Hats & Cloaks
Did the Bronte sisters ever wear hats?
Do the hats in the photo date to the 1840s?
Why are the cloaks different?
Straw hats in Britain
in the 1840s
In 1840s England hats were considered to
be informal headgear worn at the seaside, in the garden and in the country; on
most other occasions bonnets were worn.1.
Advert from the Leeds Mercury, June, 1840.
Very little dateable visual evidence has been found for
ladies hats in Britain in the 1840s; they rarely
feature in fashion engravings or dateable portrait paintings and photographs. Of the
images found, the majority depict a low-crown, wide-brimmed variety of straw
hat. A high-crown, wide-brimmed hat can though be seen in photographs
taken by Hill & Adamson between 1843 and 1848. In Winterhalter's portrait of Queen Victoria and
her daughters in 1849, they have straw cloche hats.
Mary McCandlish by David Octavius
Hill, and Robert Adamson; calotype, 1843-1848.
Queen Victoria and her daughters by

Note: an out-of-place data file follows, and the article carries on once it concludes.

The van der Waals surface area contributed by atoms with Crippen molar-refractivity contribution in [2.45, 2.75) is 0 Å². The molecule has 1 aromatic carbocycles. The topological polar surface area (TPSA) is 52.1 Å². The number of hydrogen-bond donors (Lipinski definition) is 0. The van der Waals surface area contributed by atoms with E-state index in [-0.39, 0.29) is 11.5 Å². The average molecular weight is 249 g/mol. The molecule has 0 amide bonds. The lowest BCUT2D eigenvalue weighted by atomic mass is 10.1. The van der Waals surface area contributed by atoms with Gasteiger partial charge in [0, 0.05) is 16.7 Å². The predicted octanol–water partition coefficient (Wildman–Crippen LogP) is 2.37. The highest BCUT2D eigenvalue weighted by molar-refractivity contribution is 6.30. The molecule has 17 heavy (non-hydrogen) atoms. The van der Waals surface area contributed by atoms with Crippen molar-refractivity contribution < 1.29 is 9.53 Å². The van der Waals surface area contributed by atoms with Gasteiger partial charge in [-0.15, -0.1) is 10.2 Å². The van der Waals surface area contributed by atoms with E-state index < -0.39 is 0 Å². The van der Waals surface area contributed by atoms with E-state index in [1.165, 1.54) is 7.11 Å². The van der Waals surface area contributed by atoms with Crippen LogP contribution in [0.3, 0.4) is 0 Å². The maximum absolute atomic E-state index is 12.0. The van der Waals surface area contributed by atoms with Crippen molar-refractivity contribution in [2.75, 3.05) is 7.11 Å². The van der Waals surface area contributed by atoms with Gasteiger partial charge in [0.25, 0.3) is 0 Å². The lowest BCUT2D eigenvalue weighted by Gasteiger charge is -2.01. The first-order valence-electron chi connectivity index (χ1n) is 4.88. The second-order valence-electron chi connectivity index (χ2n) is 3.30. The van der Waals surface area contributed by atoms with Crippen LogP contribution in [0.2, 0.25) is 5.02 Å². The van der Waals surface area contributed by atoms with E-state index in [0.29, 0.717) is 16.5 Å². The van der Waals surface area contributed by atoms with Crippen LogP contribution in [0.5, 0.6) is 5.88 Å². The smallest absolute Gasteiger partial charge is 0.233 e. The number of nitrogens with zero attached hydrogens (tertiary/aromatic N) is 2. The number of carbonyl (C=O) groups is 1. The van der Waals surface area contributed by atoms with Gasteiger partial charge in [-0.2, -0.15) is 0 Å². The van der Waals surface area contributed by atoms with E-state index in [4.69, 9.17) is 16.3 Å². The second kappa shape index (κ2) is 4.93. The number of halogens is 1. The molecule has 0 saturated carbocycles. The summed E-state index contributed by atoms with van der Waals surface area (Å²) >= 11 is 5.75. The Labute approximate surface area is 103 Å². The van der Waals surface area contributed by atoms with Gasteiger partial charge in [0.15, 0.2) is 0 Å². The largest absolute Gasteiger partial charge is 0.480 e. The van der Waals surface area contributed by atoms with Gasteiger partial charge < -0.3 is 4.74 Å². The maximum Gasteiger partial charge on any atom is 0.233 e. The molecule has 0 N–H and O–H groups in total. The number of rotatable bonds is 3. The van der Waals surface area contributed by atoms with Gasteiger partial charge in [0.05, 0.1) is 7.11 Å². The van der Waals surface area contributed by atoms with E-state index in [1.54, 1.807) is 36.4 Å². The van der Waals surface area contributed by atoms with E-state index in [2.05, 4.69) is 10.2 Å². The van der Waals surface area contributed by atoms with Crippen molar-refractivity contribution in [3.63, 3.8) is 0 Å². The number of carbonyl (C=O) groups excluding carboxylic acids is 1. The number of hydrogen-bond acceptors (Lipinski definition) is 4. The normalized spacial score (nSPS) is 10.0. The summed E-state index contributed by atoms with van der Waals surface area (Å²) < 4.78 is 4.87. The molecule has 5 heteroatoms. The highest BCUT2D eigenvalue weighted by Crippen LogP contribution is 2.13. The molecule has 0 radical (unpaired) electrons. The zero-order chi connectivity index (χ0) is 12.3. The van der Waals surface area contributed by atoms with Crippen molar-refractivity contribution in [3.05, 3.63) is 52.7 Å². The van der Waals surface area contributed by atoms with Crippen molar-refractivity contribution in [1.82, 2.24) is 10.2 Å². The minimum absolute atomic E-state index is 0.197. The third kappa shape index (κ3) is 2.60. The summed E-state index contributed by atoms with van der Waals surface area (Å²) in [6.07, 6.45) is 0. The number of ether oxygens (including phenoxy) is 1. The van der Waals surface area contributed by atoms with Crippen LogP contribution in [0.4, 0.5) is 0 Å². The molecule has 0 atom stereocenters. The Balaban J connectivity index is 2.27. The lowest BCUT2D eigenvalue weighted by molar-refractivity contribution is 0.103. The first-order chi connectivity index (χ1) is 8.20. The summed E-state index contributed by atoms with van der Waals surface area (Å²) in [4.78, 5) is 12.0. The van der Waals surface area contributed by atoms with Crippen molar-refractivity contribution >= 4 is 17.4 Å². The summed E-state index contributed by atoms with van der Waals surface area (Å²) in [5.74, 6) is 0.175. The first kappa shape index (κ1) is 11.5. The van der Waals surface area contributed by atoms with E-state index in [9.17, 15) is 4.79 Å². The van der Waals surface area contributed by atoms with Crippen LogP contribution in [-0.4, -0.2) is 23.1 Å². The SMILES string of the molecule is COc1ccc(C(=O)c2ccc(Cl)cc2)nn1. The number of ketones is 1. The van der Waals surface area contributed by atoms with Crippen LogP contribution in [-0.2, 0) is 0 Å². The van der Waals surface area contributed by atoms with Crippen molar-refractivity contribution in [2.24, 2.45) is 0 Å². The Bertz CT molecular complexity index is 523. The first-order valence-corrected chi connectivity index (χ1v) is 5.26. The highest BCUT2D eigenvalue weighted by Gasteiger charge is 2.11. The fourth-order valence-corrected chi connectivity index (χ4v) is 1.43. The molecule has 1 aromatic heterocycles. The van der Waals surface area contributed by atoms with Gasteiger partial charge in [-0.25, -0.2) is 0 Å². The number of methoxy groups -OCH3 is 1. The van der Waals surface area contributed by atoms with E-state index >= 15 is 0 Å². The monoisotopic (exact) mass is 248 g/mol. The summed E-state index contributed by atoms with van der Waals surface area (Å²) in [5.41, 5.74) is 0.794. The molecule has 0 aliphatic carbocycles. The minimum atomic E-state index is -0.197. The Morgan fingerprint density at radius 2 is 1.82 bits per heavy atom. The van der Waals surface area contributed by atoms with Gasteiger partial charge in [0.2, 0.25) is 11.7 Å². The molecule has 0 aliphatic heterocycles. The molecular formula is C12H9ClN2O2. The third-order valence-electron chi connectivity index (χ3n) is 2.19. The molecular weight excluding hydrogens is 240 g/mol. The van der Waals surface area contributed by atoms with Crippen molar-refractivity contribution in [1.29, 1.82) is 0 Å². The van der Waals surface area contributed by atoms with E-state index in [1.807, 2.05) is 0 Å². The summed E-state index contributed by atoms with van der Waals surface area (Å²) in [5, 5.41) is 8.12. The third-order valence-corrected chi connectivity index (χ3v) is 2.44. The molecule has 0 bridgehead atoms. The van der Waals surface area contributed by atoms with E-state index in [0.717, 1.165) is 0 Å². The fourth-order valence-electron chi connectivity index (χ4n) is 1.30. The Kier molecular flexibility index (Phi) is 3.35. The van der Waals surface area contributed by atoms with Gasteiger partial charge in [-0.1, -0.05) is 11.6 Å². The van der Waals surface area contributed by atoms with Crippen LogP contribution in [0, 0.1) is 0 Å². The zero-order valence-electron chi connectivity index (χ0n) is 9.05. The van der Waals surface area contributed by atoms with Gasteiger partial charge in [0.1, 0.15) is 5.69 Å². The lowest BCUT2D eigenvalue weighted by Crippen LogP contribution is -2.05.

Franz Xaver Winterhalter, 1849.
The hats in the
The straw hats seen in the 'Bronte Sisters Photo' are familiar to
many historians because they are similar to those seen in British photographs and
fashion engravings c1855-65, but when closely compared they are not quite the same. Some
of the earliest pictures of the British hats can be seen in Roger Fenton's photographs (above
& below) of the Royal princesses, taken in 1856, in the garden at Osborne House.
These hats are larger, the brim is wider, the curve at the front is
quite shallow and the side sweeps upwards at a less acute angle.
Above: The hats in